In August, Rand Paul Said There Is No Incentive To Open Economy “If You Soften The Amount Of Suffering”

by | 5 months ago | Top Stories | 0 comments

Senator Rand Paul (R-KY) said during a Fox News appearance in August that he is against further stimulus funding because “if you give people money and you make it less painful to be in a recession,” governors “will not have an incentive” to reopen the economy.

Axios noted at the time that “Republicans and Democrats remain deadlocked over the next coronavirus stimulus package,” though the “Trump administration has said it is willing to pass a bill at a lower price tag than House Democrats’ $3 trillion proposal.”

Paul and some other Republicans insisted there was no need for further federal aid.

The Kentucky Republican said: “The money will be borrowed or the money will be printed. Both of them have ramifications. If we do another trillion, we will be in about $5 trillion for one year. We have never, ever in the history of the United States borrowed so much so rapidly. And I fear the consequences.”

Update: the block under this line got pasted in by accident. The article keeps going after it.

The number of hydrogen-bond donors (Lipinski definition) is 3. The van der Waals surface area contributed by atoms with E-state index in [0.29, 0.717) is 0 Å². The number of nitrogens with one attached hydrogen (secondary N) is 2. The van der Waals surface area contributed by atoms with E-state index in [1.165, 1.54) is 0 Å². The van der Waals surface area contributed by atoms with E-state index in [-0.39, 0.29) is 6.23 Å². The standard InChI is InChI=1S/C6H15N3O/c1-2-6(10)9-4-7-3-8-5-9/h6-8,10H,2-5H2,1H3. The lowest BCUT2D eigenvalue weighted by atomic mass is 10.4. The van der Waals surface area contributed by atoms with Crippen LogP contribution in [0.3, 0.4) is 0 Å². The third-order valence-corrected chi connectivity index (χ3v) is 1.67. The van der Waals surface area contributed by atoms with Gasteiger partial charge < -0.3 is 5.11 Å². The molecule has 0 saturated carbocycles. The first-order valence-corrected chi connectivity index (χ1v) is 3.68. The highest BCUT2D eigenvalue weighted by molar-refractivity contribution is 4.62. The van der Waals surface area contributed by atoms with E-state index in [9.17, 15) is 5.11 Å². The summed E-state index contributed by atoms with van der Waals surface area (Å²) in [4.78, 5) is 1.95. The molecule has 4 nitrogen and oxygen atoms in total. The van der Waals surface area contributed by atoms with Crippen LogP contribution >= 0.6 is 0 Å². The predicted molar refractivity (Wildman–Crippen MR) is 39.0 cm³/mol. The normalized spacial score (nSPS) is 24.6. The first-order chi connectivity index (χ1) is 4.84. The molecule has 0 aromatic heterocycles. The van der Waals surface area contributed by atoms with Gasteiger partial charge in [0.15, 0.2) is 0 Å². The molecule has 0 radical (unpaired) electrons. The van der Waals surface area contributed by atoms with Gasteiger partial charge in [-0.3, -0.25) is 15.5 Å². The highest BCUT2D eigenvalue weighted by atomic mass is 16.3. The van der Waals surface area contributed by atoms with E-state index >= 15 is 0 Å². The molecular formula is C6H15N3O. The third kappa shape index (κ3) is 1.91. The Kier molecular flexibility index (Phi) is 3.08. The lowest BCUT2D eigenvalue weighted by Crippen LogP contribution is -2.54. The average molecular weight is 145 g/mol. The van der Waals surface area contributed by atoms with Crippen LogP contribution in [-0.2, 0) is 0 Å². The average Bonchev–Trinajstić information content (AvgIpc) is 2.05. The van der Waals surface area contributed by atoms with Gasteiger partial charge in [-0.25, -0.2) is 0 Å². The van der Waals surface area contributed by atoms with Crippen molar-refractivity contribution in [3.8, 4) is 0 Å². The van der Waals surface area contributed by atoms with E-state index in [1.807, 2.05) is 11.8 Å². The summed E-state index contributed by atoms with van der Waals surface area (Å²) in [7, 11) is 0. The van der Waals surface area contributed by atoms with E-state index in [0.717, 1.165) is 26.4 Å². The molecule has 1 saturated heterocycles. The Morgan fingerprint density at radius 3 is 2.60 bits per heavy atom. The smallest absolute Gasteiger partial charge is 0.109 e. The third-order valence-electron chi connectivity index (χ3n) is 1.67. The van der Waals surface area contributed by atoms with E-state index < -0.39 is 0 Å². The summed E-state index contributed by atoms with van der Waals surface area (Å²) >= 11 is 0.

Paul continued: “If you give people money and you make it less painful to be in a recession, we can stay in a recession longer. The recession is created by the government. The government shut the economy.”

Additional assistance means “all of these governors, Democrat and Republican, will not have an incentive to open the economy if you soften the amount of suffering that they have created,” Paul argued. “What we need to be doing is every day broadcasting that your governors are causing the unemployment.”

However, Federal Reserve Chairman Jerome Power has said repeatedly that the fate of the U.S. economy is directly linked to the course of the pandemic.

Axios noted,

There is no trade-off between the economy and the pandemic, Powell and other economists argue, and economic recovery is all but impossible if the virus isn’t contained.

Read more.

Image credit: Screengrab / Fox News / YouTube

Share with:

  • Facebook
  • Twitter
  • LinkedIn
  • Reddit
  • Pinterest
  • Digg
  • Email this page


Submit a Comment